At least Jose Altuve had 3 more hits tonight, adding to his league-leading total of 216, amirite?
You are not watching Groundhog Day my friends, this is very similar to how I started off my last game recap (last Friday night/Saturday morning). And once again, Mr. Altuve provides the main positive takeaways from the game. Without further ado, some fun Altuve stats:
- His 216 total hits this season now ties him with Magglio Ordonez for the single season hit record for a Venezuelan born player. Mags hit 216 in 2007.
- Obligatory MLB Batting Title Race Update: after tonight, Altuve is sitting with a ridiculous .343 batting average, with Victor Martinez second at .335.
- This was Altuve's 24th 3-hit game of the season; yet another Astros single-season record.
- The only way to get Jose Altuve out is if the coach literally takes him out of the game completely; as he only needed his first three at bats to earn his three hits. With the game out of hand, I am sure interim manager Tom Lawless figured he should give his star player a short breather before tomorrow night.
Aside from those quick stats, his actual three at bats and corresponding hits provide a brief glimpse of this man's genius:
- 1st at bat: Altuve jumps on the first pitch he sees, and laces a double past the third basemen.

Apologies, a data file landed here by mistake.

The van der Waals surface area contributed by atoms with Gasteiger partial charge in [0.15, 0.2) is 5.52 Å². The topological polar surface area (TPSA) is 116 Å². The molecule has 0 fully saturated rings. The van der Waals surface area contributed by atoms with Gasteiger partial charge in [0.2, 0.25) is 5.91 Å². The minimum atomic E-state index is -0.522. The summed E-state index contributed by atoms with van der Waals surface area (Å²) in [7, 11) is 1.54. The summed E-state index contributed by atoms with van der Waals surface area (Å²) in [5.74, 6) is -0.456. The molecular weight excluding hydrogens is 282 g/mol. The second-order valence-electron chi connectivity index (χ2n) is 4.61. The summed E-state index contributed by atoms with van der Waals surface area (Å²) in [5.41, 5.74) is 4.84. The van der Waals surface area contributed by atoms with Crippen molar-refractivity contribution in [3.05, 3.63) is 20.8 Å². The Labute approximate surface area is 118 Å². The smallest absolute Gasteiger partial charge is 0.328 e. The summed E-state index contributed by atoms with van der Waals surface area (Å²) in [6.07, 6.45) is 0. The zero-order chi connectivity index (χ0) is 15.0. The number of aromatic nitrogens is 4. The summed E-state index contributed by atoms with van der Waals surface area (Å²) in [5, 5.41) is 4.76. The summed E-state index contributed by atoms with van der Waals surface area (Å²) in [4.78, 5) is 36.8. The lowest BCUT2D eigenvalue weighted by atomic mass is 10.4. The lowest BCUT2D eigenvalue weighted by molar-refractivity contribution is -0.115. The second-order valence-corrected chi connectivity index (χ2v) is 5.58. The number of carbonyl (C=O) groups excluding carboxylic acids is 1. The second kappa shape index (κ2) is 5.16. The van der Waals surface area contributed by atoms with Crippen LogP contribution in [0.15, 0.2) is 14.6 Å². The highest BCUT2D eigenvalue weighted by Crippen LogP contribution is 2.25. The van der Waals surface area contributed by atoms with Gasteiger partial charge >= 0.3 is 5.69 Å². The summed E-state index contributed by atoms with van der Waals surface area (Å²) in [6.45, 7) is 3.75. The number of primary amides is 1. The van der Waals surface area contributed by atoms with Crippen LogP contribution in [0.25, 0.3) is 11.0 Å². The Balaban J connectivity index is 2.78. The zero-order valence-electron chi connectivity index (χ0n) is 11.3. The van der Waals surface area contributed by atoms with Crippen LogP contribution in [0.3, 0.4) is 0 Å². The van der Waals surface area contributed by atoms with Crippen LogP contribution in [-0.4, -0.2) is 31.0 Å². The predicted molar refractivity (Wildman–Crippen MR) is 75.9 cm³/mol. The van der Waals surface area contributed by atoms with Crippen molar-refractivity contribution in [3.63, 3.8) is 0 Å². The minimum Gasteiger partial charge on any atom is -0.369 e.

- 2nd at bat: With Grossman on 1st, the Astros put on a hit and run on the first pitch. The pitch is HIGH and AWAY, at just about eye level (seriously, no exaggeration on my part), and Jose Altuve somehow has the ability to shoot it right through the hole at 2nd, as Cano was covering 2nd on the steal attempt.
- 3rd at bat: Altuve gets behind in the count 0-2, and on a tough pitch, is able to hit a seeing-eye single between short and third.
Three very different at bats, but they all result in Jose Altuve hits. The man is a hitting machine, and his bat control is otherworldly.
I will sum up why we lost by simply stating the first three plays of the top of the 4th inning: leadoff hitter Logan Morrison reaches on an error by SS Jonathan Villar; followed by Michael Saunders reaching on an error by 1B Chris Carter. Next up is Mike Zunino. Since he has been struggling mightily recently, he is asked to put down a sacrifice bunt so there would be runners on 2nd and 3rd with one out. Pitcher Brad Peacock loses control of the strike zone (an unfortunate recurring theme for the young pitcher), and Zunino ends up working the count to 2-1. With the count now favorable, the Mariners take off the sacrifice bunt, and Zunino proceeds to hit a 3-run blast deep over the left-center wall. Yup, that sums up the game quite nicely. Or poorly, depending on how you look at it.